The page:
To Use a Domestic Asset Protection Trust or NOT!
Revocable Trusts Aren’t Asset Protection Trusts Lots of people establish a living revocable trust thinking they are creating some sort of a domestic asset protection trust. A revocable trust is not an asset protection trust. Living trust asset protection is pretty much a myth. Whether the trust is a living trust, family trust, or another type of trust you can conjure up, if it is revocable, it does not protect its assets if the grantor (the person who sets up the trust and puts assets into it) gets sued.
Land trusts are often touted as asset protection tools. They are almost always a form of revocable trust, and land trust asset protection is as big of a myth as living trust asset protection. Whether it is land trust asset protection or living trust asset protection somebody is trying to sell you, a revocable trust by whatever name is simply not a trust to protect assets.
On the other hand, irrevocable trusts provide good asset protection for the grantor, when the grantor is sued. But, you have to realize that if you establish an irrevocable trust and move assets into it, they are no longer your assets. You can’t get them back. My book, Protecting Your Financial Future, gives you the scoop on irrevocable vs revocable trusts.
There is a special type of irrevocable trust called an “asset protection trust.” If the irrevocable trusts asset protection is established under US laws, it is a “domestic asset protection trust.”
The asset protection trust comes in lots of different varieties. There is a domestic asset protection trust version and an offshore asset protection trust version. The domestic asset protection trust is probably the one you will use, if you use an asset protection trust. I may talk you out of an asset protection trust, because for most people there are simple things they can do for asset protection, as described in Protecting Your Financial Future.
Self-settled Domestic Asset Protection Trusts
Domestic asset trusts protection derive their “protection” from state statutes. The following states have passed “self-settled domestic asset protection trust” laws, Alaska, Colorado, Delaware, Missouri, Nevada, New Hampshire, Oklahoma, Rhode Island, South Dakota, Tennessee, Utah, and Wyoming.
A self-settled (self-created) domestic asset protection trust is unique, because it protects the assets of the grantor from creditors of the grantor. That’s a big deal, because it is very hard to set up a trust so that you can get a benefit out of the trust and still have it protected from your creditors. These state laws specifically let you create an asset protection trust that does exactly that.
The first self-settled domestic asset protection trust was created in Alaska. Yes, it protects assets, allows the trust to retain its assets for centuries, and has some major tax advantages. But, I think you need to look at why the Alaskan Domestic Asset Protection Trust was created.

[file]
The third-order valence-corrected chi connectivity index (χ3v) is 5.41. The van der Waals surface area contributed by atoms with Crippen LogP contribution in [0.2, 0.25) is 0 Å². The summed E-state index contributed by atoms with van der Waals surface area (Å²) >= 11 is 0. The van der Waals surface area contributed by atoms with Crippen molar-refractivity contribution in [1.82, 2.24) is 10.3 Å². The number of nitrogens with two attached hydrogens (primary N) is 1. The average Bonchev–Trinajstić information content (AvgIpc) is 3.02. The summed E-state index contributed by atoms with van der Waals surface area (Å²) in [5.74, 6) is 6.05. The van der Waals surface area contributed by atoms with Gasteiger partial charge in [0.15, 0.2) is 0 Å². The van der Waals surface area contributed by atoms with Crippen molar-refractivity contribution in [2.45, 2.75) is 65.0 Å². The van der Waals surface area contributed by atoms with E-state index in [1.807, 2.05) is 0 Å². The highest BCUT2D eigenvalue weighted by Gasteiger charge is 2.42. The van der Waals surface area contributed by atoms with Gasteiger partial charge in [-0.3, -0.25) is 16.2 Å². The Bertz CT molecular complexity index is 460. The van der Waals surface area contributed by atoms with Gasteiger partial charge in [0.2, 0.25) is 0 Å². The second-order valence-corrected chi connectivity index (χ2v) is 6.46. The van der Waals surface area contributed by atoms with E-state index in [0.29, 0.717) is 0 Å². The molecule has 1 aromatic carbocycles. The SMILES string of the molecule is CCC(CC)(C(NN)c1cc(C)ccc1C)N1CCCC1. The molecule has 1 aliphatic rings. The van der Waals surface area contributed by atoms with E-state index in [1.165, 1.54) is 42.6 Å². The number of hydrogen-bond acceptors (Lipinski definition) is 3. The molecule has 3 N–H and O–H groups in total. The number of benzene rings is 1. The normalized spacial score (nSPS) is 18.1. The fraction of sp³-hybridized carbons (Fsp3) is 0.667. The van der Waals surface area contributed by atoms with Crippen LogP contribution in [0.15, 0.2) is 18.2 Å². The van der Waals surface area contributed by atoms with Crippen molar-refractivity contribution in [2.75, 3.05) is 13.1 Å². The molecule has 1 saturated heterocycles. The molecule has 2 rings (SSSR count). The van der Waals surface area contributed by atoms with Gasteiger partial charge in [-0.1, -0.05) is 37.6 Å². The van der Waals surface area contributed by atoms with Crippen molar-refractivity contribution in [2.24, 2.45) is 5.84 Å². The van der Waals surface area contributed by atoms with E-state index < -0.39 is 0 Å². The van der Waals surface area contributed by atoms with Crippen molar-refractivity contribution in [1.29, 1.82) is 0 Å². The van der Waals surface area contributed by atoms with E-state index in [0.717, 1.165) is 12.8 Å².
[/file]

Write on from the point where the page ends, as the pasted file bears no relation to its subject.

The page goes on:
Every state that has created a form of domestic asset protection trust has the underlying goal of getting more money into their state for the banking industry. Alaska needed a source of new investment in their state. So, they created the trust assets protection and give it the promised asset protection. People wanted the promised long life of the Alaskan Domestic Asset Protection Trust (999 years), the asset protection and the tax advantages, so they dumped their money into Alaska.
Instate Bank Trustee Required for Domestic Asset Protection Trusts
Note that all of the states that have passed domestic asset protection laws require a bank in the state or at least a resident of the state to be the trustee of the domestic asset protection trust. The banks make money off the domestic asset protection trusts as the trustee in addition to the money they make from the investment of the money in the trust. That means you are “paying” to have your “asset protection trust.” You have given up control of the assets. In fact, you have given up the assets – period.
Generally, people within the state where the domestic asset protection trust is authorized by state law can’t establish an asset protection trust in their own state and get the “neat benefits.” They have to go to another state to establish their trust to get the asset protection trust benefits, because the state where they are already resident doesn’t need to “attract” their money. That state already has their money, and it would be “unfair” to give special tax benefits and asset protection benefits to state residents, just because they establish an asset protection trust.
In case you couldn’t tell, I feel like the domestic asset protection trusts are a come on by some states, banks and attorneys. When I actually explain a domestic asset protection trust to my clients, they usually decide they don’t really want one. Don’t get me wrong. In some situations the domestic asset protection trust is just what the doctor ordered.
Usually, clients don’t want to give up their property to the degree it is actually required by the states that have passed the domestic asset protection trust laws. The attorneys and promoters setting up the asset protection trust structures make good money, and they tend to sell the benefits, not the details.